The Presentation of the Story Dracula by the Filmmakers Essay

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The Presentation of the Story Dracula by the Filmmakers

There have been many film adaptations of the novel 'Dracula' written by Bram Stoker (1897) the most well known of these is the film 'Nosferatu' (1921) directed by Fredrick Murnau and 'Bram Stoker's Dracula' (1992) created by Francis Ford Coppola.

I will be discussing the ways the filmmakers have presented the story 'Dracula' by; the ways in which the directors have introduced the film: their portrayal of Dracula: the use of special effects and finally the myths and legends used in the destruction of Dracula.

'Bram Stoker's Dracula' by Francis Ford Coppola, and 'Nosferatu' directed by Murnau have both represented the story Dracula in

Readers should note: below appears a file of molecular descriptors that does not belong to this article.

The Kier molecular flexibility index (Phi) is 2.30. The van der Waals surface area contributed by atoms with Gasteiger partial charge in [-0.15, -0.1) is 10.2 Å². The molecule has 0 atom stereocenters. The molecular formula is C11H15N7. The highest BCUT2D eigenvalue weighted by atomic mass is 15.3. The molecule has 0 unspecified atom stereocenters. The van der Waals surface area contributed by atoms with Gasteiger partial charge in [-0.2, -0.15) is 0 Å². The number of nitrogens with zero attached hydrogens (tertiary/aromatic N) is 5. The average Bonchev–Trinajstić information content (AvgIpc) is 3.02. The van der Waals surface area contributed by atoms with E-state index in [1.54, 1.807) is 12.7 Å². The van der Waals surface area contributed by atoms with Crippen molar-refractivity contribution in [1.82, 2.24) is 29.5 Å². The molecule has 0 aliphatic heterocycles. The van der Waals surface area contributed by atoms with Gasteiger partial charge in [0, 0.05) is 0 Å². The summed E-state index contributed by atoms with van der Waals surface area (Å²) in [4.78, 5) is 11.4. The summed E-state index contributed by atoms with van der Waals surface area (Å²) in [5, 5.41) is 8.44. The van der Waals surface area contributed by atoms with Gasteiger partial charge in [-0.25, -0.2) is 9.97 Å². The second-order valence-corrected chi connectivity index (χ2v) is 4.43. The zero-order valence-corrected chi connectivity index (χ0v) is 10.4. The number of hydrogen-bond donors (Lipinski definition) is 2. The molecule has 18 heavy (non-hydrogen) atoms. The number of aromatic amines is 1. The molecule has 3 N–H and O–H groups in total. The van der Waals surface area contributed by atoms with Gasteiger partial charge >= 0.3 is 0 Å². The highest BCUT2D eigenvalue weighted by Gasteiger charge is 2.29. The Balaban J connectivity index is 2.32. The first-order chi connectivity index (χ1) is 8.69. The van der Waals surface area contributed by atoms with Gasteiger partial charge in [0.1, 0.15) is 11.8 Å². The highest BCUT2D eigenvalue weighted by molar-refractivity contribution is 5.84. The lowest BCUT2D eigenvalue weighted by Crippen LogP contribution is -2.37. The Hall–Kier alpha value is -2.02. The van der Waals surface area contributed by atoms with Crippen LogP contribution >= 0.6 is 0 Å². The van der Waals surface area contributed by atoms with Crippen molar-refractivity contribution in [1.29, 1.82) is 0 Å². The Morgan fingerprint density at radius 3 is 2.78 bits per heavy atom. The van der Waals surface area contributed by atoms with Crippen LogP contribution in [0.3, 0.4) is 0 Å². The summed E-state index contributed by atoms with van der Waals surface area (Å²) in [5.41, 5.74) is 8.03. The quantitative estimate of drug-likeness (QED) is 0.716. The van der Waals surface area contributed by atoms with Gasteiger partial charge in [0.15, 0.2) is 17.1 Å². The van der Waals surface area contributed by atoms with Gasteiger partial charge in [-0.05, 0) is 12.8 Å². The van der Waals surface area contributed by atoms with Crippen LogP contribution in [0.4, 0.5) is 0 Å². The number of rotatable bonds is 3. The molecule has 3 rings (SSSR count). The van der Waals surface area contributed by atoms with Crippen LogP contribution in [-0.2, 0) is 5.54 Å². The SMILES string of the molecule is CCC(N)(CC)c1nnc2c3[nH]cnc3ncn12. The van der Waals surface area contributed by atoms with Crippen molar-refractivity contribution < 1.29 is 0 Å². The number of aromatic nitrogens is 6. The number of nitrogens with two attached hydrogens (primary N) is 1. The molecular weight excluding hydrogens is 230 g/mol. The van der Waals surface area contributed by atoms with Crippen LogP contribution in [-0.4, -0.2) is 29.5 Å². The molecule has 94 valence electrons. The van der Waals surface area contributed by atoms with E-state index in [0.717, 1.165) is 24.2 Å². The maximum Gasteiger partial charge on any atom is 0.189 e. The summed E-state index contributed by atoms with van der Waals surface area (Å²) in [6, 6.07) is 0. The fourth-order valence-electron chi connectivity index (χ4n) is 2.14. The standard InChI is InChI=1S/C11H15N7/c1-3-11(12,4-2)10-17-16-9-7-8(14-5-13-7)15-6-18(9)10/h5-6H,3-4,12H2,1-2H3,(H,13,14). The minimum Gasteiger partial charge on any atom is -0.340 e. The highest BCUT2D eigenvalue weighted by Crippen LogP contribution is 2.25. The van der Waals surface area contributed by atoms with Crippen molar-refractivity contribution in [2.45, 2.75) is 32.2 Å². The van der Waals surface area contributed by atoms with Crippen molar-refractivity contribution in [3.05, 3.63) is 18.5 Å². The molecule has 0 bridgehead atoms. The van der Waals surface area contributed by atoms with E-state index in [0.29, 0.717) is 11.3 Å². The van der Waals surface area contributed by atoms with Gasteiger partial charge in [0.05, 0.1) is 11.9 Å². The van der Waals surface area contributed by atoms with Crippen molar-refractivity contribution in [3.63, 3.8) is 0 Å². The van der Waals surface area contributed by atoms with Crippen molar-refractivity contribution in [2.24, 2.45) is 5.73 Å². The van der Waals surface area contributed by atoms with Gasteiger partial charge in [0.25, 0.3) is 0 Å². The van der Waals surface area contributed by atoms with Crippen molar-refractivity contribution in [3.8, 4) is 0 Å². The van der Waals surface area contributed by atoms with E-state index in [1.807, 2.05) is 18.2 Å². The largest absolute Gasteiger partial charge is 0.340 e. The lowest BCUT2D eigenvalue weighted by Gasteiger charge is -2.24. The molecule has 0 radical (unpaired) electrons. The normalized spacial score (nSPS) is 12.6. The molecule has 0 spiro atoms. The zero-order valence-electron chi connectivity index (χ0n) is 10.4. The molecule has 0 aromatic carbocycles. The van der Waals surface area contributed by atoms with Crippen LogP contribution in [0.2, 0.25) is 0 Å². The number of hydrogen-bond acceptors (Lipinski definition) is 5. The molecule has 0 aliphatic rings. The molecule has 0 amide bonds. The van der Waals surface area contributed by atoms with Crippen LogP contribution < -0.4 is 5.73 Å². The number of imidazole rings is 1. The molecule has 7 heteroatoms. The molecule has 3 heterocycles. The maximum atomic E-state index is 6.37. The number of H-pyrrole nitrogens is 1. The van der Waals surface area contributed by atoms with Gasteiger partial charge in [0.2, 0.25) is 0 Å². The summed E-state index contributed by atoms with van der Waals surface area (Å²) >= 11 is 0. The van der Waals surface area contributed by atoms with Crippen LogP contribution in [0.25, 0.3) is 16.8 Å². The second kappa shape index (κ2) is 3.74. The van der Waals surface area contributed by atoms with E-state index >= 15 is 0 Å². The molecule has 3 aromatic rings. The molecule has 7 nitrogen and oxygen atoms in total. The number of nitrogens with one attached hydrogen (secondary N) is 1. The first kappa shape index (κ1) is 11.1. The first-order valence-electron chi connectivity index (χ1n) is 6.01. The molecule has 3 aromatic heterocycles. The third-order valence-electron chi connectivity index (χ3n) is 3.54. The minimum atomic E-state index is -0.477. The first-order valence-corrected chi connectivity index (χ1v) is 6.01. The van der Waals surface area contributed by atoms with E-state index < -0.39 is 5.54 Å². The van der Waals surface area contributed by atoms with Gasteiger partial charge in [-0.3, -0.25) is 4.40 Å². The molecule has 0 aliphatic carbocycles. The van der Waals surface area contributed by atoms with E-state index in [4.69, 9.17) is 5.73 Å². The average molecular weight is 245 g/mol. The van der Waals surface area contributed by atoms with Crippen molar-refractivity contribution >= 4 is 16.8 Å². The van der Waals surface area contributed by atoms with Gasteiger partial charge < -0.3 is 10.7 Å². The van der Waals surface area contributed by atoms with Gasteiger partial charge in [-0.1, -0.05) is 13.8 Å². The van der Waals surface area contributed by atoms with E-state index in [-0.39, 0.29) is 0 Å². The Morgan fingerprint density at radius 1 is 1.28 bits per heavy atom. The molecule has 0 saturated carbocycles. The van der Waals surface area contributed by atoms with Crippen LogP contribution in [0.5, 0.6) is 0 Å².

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Music was an important aspect in both films.

However both directors have chosen to interpret and introduce the story of 'Dracula' in different ways. In 'Bram Stoker's Dracula' Coppola begins the story in Transylvania during 1462, but in 'Nosferatu' the story begins later in Bremen, Germany during 1838. Coppola begins the story so early because it links with the historical points that Bram Stoker based his novel on. It also gives the audience a clear insight into the story ahead. The way Coppola has added the historical points shows that he has wanted to make the film more exciting, and adds tension but it more importantly shows Coppola wanted to expend on the original story and wanted to make the audience feel they were involved in the film. In 'Bram Stoker's Dracula' you see the characters Count Dracula and his wife Elizabetha, then you begin to learn about their personalities. Dracula is a Christian warlord and Elizabetha commits suicide when see is falsely told of her husband's death. Coppola has put Dracula at the beginning of the film so that the audience understand why Dracula is a vampire.

Murnau's 'Nosferatu' is in black and white and synchronized speak is not available. In 'Nosferatu' a special camera technique called 'Fade in' and 'Fade out' is used. When a scene finishes it fades in and out and then a new scene fades back in. At